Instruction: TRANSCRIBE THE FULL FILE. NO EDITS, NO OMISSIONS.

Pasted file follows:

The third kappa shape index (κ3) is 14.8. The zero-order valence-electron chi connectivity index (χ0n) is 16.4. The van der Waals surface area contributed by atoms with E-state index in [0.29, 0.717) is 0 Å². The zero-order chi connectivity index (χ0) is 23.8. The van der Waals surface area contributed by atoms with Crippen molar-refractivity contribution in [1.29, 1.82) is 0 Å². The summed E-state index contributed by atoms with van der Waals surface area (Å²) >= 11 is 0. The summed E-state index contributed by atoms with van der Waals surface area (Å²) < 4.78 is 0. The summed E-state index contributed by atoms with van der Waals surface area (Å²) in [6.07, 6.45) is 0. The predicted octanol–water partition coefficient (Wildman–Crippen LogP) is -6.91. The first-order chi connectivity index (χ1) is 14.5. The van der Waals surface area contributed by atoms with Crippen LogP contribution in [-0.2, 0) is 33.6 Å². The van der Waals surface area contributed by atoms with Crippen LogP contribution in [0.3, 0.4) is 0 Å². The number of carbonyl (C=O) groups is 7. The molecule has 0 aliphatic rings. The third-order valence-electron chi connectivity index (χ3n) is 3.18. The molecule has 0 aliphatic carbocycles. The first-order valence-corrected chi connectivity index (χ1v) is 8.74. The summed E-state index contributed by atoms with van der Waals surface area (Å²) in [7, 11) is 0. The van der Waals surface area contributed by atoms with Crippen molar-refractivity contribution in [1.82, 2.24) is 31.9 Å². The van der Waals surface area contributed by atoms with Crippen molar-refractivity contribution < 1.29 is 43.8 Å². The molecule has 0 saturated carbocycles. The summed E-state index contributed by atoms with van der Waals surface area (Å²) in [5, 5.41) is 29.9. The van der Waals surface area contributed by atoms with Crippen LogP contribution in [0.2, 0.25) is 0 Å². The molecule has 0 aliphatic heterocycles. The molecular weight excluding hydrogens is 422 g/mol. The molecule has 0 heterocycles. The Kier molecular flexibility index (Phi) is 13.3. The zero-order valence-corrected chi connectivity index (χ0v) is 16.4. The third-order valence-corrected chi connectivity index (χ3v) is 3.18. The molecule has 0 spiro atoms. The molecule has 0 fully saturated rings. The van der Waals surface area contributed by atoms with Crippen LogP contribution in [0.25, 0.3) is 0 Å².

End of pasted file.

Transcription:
The third kappa shape index (κ3) is 14.8. The zero-order valence-electron chi connectivity index (χ0n) is 16.4. The van der Waals surface area contributed by atoms with E-state index in [0.29, 0.717) is 0 Å². The zero-order chi connectivity index (χ0) is 23.8. The van der Waals surface area contributed by atoms with Crippen molar-refractivity contribution in [1.29, 1.82) is 0 Å². The summed E-state index contributed by atoms with van der Waals surface area (Å²) >= 11 is 0. The summed E-state index contributed by atoms with van der Waals surface area (Å²) < 4.78 is 0. The summed E-state index contributed by atoms with van der Waals surface area (Å²) in [6.07, 6.45) is 0. The predicted octanol–water partition coefficient (Wildman–Crippen LogP) is -6.91. The first-order chi connectivity index (χ1) is 14.5. The van der Waals surface area contributed by atoms with Crippen LogP contribution in [-0.2, 0) is 33.6 Å². The van der Waals surface area contributed by atoms with Crippen LogP contribution in [0.3, 0.4) is 0 Å². The number of carbonyl (C=O) groups is 7. The molecule has 0 aliphatic rings. The third-order valence-electron chi connectivity index (χ3n) is 3.18. The molecule has 0 aliphatic carbocycles. The first-order valence-corrected chi connectivity index (χ1v) is 8.74. The summed E-state index contributed by atoms with van der Waals surface area (Å²) in [7, 11) is 0. The van der Waals surface area contributed by atoms with Crippen molar-refractivity contribution in [1.82, 2.24) is 31.9 Å². The van der Waals surface area contributed by atoms with Crippen molar-refractivity contribution < 1.29 is 43.8 Å². The molecule has 0 saturated carbocycles. The summed E-state index contributed by atoms with van der Waals surface area (Å²) in [5, 5.41) is 29.9. The van der Waals surface area contributed by atoms with Crippen LogP contribution in [0.2, 0.25) is 0 Å². The molecule has 0 aliphatic heterocycles. The molecular weight excluding hydrogens is 422 g/mol. The molecule has 0 heterocycles. The Kier molecular flexibility index (Phi) is 13.3. The zero-order valence-corrected chi connectivity index (χ0v) is 16.4. The third-order valence-corrected chi connectivity index (χ3v) is 3.18. The molecule has 0 spiro atoms. The molecule has 0 fully saturated rings. The van der Waals surface area contributed by atoms with Crippen LogP contribution in [0.25, 0.3) is 0 Å².